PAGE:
The Norwegian Hound is known in his native country as Dunker and it’s always tempting to attribute “Dunker” to some amazing acrobatic move on the dog’s part, but it’s simply the name of the man who created the breed, Captain Wilhelm Conrad Dunker.

He developed this medium-sized, powerfully built, versatile, well-balanced scent hound by crossing scent hounds with Russian Harlequin Hounds.

He bred this dog as he wanted a reliable scent hound that could hunt rabbits by scent, rather than sight.

Similar to a lot of single-region hunting dogs, dunkers are good-natured and loving animals, priming them for an ultimate transition into that of companions.

Dunkers are less known outside of Scandinavia where they are typically kept as working dogs rather than as pets.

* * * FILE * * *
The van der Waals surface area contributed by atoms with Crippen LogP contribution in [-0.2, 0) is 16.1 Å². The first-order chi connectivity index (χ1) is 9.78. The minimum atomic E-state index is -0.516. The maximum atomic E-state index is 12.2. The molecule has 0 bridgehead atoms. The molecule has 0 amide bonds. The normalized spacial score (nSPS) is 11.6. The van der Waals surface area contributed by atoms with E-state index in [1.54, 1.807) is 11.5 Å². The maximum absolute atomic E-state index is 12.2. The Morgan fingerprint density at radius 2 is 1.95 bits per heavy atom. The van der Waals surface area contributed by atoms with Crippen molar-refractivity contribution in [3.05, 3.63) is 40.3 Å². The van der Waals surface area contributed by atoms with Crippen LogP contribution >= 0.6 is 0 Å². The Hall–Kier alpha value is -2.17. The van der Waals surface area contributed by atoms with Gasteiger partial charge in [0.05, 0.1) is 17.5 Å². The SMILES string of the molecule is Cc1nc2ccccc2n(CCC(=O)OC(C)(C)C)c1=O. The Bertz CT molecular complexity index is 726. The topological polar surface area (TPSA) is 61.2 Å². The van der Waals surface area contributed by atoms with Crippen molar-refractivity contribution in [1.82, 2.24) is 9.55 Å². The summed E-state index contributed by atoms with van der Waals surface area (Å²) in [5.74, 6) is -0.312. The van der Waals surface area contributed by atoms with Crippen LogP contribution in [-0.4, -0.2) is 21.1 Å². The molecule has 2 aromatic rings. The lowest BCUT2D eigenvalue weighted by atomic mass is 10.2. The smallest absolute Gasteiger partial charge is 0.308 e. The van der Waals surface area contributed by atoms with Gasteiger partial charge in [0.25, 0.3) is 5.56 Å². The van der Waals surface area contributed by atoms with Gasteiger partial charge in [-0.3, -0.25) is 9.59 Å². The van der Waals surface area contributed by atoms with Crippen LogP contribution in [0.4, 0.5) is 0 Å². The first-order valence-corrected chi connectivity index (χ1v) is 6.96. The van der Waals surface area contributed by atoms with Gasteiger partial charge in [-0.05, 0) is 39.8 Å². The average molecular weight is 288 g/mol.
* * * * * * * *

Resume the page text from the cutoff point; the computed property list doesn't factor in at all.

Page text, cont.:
Appearance: The Dunker gives an impression of striking elegance. They are a medium-sized, distinctly rectangular dog; standing just less than two feet tall at the withers, athletic build, but should not appear heavy.

The bluish-white iris of the eyes called “glass eyes” is the unique characteristic of this breed although the breed standard also allows other eye colors.  His Medium-long tail is carried straight or in a slight upward curve.

Coat:  The Norwegian hound has a straight, harsh, thick and not a too short coat. Apart from their drive and excellent scent-trailing abilities, they are well-known for their unique marbled blue (dappled) coat.

They are one of the few hounds carrying a marbled blue color pattern created by the merle gene (Kerry Beagle, Mountain Cur and the dappled Dachshund are three others).

Dunkers definitely should have inherited the gene from their Russian Harlequin Hound ancestor.

Colors: The most sought-after colors being black or blue marbled with white and pale fawn markings.